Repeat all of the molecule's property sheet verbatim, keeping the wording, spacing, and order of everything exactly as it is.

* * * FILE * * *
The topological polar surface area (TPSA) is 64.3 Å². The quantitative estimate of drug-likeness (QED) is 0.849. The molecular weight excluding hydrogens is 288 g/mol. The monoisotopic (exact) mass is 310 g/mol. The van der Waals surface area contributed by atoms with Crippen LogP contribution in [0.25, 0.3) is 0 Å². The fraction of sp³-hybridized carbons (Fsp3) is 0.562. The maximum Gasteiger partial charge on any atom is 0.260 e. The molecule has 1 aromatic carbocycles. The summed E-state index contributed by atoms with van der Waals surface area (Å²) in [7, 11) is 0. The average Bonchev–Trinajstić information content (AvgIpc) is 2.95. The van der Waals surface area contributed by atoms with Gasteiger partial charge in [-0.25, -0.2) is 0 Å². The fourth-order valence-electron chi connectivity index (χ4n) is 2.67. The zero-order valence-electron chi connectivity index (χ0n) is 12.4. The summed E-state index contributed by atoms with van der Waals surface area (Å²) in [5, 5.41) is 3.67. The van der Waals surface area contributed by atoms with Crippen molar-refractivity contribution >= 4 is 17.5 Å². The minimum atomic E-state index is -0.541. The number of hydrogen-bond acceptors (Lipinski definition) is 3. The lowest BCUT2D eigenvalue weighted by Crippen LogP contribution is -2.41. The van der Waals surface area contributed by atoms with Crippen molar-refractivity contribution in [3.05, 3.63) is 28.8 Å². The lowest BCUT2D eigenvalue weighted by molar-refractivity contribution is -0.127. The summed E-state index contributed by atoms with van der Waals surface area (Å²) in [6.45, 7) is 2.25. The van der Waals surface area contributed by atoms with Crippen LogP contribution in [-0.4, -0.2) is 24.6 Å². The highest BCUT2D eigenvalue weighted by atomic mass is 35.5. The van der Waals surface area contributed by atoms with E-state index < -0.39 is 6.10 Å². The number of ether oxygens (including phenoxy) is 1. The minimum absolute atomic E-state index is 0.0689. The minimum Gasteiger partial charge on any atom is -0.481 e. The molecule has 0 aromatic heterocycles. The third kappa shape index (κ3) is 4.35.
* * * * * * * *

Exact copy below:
The topological polar surface area (TPSA) is 64.3 Å². The quantitative estimate of drug-likeness (QED) is 0.849. The molecular weight excluding hydrogens is 288 g/mol. The monoisotopic (exact) mass is 310 g/mol. The van der Waals surface area contributed by atoms with Crippen LogP contribution in [0.25, 0.3) is 0 Å². The fraction of sp³-hybridized carbons (Fsp3) is 0.562. The maximum Gasteiger partial charge on any atom is 0.260 e. The molecule has 1 aromatic carbocycles. The summed E-state index contributed by atoms with van der Waals surface area (Å²) in [7, 11) is 0. The average Bonchev–Trinajstić information content (AvgIpc) is 2.95. The van der Waals surface area contributed by atoms with Gasteiger partial charge in [-0.25, -0.2) is 0 Å². The fourth-order valence-electron chi connectivity index (χ4n) is 2.67. The zero-order valence-electron chi connectivity index (χ0n) is 12.4. The summed E-state index contributed by atoms with van der Waals surface area (Å²) in [5, 5.41) is 3.67. The van der Waals surface area contributed by atoms with Crippen molar-refractivity contribution >= 4 is 17.5 Å². The minimum atomic E-state index is -0.541. The number of hydrogen-bond acceptors (Lipinski definition) is 3. The lowest BCUT2D eigenvalue weighted by Crippen LogP contribution is -2.41. The van der Waals surface area contributed by atoms with Crippen molar-refractivity contribution in [3.05, 3.63) is 28.8 Å². The lowest BCUT2D eigenvalue weighted by molar-refractivity contribution is -0.127. The summed E-state index contributed by atoms with van der Waals surface area (Å²) in [6.45, 7) is 2.25. The van der Waals surface area contributed by atoms with Crippen LogP contribution in [-0.4, -0.2) is 24.6 Å². The highest BCUT2D eigenvalue weighted by atomic mass is 35.5. The van der Waals surface area contributed by atoms with E-state index < -0.39 is 6.10 Å². The number of ether oxygens (including phenoxy) is 1. The minimum absolute atomic E-state index is 0.0689. The minimum Gasteiger partial charge on any atom is -0.481 e. The molecule has 0 aromatic heterocycles. The third kappa shape index (κ3) is 4.35.